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Tuesday, April 24, 2007

Banda Islands

The Banda Islands (Indonesian: Kepulauan Banda in the and ) are a group of ten small volcanic islandsBanda Sea, about 140km south of Seram island and about 2000km east of Java, and are part of the Indonesian province of Maluku. The main town and administrative centre is Bandanaira, located on the island of the same name. They rise out of 4-6 km deep ocean and have a total land area of approximately 180 km². They have a population of about 15,000. Until the mid 19th century the Banda Islands were the world's only source of the spices nutmeg and mace, produced from the nutmeg tree. The islands are also popular destinations for scuba divingsnorkeling.

Banda Besar island seen from Fort Belgica.
Banda Besar island seen from Fort Belgica.


There are seven inhabited islands and several that are uninhabited. The inhabited islands are:

The active volcano Gunung Api in the Banda Islands
The active volcano Gunung Api in the Banda Islands

Main group:

  • Banda Neira, or Naira, the island with the administrative capital and a small airfield (as well as accommodation for visitors).
  • Gunung Api, an active volcano with a peak of about 650m
  • Banda Besar is the largest island, 12km long and 3km wide. It has three main settlements, Lonthoir, Selamon and Waer.

Some distance to the west:

  • Pulau Ai or Pulau Ay
  • Pulau Run, further west again.

To the east:

  • Pulau Pisang, also known as Syahrir.

To the southeast:

  • Pulau Hatta formerly Rosengain or Rozengain

Others, possibly small and/or uninhabited, are:

  • Nailaka, a short distance northeast of Pulau Run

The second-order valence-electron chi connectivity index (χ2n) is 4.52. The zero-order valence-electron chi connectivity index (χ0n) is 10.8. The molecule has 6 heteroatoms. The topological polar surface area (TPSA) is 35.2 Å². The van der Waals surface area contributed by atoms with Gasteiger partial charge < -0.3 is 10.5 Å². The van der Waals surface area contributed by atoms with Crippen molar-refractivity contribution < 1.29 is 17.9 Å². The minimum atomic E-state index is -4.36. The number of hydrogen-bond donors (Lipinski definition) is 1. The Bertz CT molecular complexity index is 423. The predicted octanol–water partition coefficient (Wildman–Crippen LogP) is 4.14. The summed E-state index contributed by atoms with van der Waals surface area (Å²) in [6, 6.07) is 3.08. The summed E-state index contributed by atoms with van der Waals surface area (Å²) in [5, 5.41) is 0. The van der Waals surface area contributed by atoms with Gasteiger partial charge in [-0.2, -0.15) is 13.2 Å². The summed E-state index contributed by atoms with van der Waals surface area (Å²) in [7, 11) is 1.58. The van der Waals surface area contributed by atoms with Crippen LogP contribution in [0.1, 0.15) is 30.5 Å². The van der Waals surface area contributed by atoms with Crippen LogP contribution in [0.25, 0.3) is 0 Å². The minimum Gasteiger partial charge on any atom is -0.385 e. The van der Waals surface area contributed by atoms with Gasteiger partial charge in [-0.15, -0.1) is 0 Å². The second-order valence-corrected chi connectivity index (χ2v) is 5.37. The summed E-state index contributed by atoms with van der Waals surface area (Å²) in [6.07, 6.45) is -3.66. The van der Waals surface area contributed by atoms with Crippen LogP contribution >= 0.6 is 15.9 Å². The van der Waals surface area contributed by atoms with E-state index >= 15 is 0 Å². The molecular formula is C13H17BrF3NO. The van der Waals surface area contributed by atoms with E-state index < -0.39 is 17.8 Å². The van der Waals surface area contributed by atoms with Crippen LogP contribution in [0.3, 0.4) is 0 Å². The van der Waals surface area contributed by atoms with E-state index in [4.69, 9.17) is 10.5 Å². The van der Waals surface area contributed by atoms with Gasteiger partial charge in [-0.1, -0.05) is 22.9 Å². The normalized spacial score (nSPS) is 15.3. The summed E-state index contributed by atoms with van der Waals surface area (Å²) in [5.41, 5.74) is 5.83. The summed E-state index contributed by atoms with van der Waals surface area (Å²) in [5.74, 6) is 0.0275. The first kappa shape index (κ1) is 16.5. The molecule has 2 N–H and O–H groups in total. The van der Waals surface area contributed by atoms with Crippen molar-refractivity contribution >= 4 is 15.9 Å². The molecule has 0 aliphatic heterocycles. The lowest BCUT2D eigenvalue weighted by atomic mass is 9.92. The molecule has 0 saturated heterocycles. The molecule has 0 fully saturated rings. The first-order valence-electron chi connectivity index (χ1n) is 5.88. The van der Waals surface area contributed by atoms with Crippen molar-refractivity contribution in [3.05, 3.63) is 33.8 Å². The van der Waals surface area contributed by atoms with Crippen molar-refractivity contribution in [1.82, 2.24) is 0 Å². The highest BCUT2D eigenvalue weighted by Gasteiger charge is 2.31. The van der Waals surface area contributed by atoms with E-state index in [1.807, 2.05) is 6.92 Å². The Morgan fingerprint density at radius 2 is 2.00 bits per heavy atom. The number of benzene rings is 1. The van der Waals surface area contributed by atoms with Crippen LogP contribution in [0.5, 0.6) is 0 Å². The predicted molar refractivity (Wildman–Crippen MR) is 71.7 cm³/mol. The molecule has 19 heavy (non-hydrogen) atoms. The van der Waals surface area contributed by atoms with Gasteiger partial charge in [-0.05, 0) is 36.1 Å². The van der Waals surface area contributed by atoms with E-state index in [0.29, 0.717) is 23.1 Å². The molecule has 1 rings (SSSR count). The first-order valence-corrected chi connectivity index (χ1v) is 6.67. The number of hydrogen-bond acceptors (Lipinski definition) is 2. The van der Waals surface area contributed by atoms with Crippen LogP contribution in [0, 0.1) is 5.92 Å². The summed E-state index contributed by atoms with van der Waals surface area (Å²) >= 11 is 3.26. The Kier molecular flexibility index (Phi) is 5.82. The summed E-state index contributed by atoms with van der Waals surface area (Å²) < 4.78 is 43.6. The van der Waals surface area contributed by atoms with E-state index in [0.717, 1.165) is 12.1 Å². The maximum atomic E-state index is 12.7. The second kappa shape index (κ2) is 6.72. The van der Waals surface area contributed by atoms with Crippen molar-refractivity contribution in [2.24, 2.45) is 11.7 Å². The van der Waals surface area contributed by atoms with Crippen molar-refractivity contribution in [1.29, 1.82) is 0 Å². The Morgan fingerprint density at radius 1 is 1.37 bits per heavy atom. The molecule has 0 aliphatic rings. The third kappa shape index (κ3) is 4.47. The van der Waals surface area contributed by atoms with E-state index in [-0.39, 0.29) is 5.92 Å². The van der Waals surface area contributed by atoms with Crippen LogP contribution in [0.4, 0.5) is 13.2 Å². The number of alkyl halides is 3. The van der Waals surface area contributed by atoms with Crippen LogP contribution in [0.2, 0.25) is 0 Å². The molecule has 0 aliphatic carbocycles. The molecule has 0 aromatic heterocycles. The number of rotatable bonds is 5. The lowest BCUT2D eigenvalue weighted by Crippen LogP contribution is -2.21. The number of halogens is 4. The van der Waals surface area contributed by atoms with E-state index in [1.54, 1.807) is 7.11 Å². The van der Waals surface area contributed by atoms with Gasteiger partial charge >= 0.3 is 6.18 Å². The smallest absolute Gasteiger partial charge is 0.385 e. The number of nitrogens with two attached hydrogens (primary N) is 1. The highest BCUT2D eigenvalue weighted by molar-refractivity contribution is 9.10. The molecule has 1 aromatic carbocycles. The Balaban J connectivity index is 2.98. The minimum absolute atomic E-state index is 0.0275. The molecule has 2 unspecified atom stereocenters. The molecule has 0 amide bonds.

• Batu Kapal
  • Manuk, an active volcano
  • Pulau Keraka or Pulau Karaka (Crab Island)
  • Manukang
  • Hatta Reef

Bandanese culture

Most of the present-day inhabitants of the Banda Islands are descended from migrants and plantation labourers from various parts of Indonesia, as well as from indigenous Bandanese. They have inherited aspects of pre-colonial ritual practices in the Bandas that are highly valued and still performed, giving them a distinct and very local cultural identity.

In addition, Bandanese speak a distinct Malay Dialect which has several features distinguishing it from Ambonese Malay, the better-known and more widespread dialect that forms a lingua franca in central and southeast Maluku. Bandanese Malay is famous in the region for its unique, lilting accent, but it also has a number of locally identifying words in its lexicon, many of them borrowings or loanwords from Dutch.

Gunung Api as seen from Fort Belgica on Banda Neira.Note people at left.
Gunung Api as seen from Fort Belgica on Banda Neira.
Note people at left.

Examples :

  • fork : forok (Dutch vork)
  • ants : mir (Dutch mier)
  • spoon : lepe (Dutch lepel)
  • difficult : lastek (Dutch lastig)
  • floor : plur (Dutch vloer)
  • porch: stup (Dutch stoep)

Banda Malay shares many Portuguese loanwords with Ambonese Malay not appearing in the national language, Indonesian. But it has comparatively fewer, and they differ in pronunciation.

Examples :

  • turtle : tetaruga (Banda Malay); totoruga (Ambonese Malay) (from Portuguese tartaruga)
  • throat : gargontong (Banda Malay); gargangtang (Ambonese Malay) (from Portuguese garganta)

Finally, and most noticeably, Banda Malay uses some distinct pronouns. The most immediately distinguishing is that of the second person singular familiar form of address: pané.

The descendants of some of the Bandanese who fled Dutch conquest in the seventeenth century live in the Kai Islands (Kepulauan Kei) to the east of the Banda group, where a version of the original Banda language is still spoken in the villages of Banda Eli and Banda Elat on Kai Besar Island. While long integrated into Kei Island society, residents of these settlements continue to value the historical origins of their ancestors.

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